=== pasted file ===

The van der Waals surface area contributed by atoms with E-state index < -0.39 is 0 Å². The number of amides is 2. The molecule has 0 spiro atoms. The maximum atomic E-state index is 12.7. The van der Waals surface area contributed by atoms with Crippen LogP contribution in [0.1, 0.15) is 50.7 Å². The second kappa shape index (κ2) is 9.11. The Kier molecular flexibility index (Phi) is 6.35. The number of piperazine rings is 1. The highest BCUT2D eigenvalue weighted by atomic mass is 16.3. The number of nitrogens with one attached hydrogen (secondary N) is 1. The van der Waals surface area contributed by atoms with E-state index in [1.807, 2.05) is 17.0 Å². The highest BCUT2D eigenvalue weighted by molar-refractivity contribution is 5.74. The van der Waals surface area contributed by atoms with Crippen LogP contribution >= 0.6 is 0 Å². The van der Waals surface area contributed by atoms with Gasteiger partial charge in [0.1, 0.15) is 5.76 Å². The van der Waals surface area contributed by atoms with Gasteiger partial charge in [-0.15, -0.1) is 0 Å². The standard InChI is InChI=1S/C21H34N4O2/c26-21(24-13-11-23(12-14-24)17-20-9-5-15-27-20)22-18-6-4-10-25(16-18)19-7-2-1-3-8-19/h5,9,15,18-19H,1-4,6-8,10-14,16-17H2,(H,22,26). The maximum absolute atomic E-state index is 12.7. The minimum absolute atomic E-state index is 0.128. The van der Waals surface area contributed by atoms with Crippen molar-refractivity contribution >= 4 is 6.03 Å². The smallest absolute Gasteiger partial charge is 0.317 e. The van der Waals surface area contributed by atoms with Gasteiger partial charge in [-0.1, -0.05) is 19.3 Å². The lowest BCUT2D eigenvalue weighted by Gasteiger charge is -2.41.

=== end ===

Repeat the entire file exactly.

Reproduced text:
The van der Waals surface area contributed by atoms with E-state index < -0.39 is 0 Å². The number of amides is 2. The molecule has 0 spiro atoms. The maximum atomic E-state index is 12.7. The van der Waals surface area contributed by atoms with Crippen LogP contribution in [0.1, 0.15) is 50.7 Å². The second kappa shape index (κ2) is 9.11. The Kier molecular flexibility index (Phi) is 6.35. The number of piperazine rings is 1. The highest BCUT2D eigenvalue weighted by atomic mass is 16.3. The number of nitrogens with one attached hydrogen (secondary N) is 1. The van der Waals surface area contributed by atoms with E-state index in [1.807, 2.05) is 17.0 Å². The highest BCUT2D eigenvalue weighted by molar-refractivity contribution is 5.74. The van der Waals surface area contributed by atoms with Crippen LogP contribution >= 0.6 is 0 Å². The van der Waals surface area contributed by atoms with Gasteiger partial charge in [0.1, 0.15) is 5.76 Å². The van der Waals surface area contributed by atoms with Gasteiger partial charge in [-0.15, -0.1) is 0 Å². The standard InChI is InChI=1S/C21H34N4O2/c26-21(24-13-11-23(12-14-24)17-20-9-5-15-27-20)22-18-6-4-10-25(16-18)19-7-2-1-3-8-19/h5,9,15,18-19H,1-4,6-8,10-14,16-17H2,(H,22,26). The maximum absolute atomic E-state index is 12.7. The minimum absolute atomic E-state index is 0.128. The van der Waals surface area contributed by atoms with Crippen molar-refractivity contribution >= 4 is 6.03 Å². The smallest absolute Gasteiger partial charge is 0.317 e. The van der Waals surface area contributed by atoms with Gasteiger partial charge in [-0.1, -0.05) is 19.3 Å². The lowest BCUT2D eigenvalue weighted by Gasteiger charge is -2.41.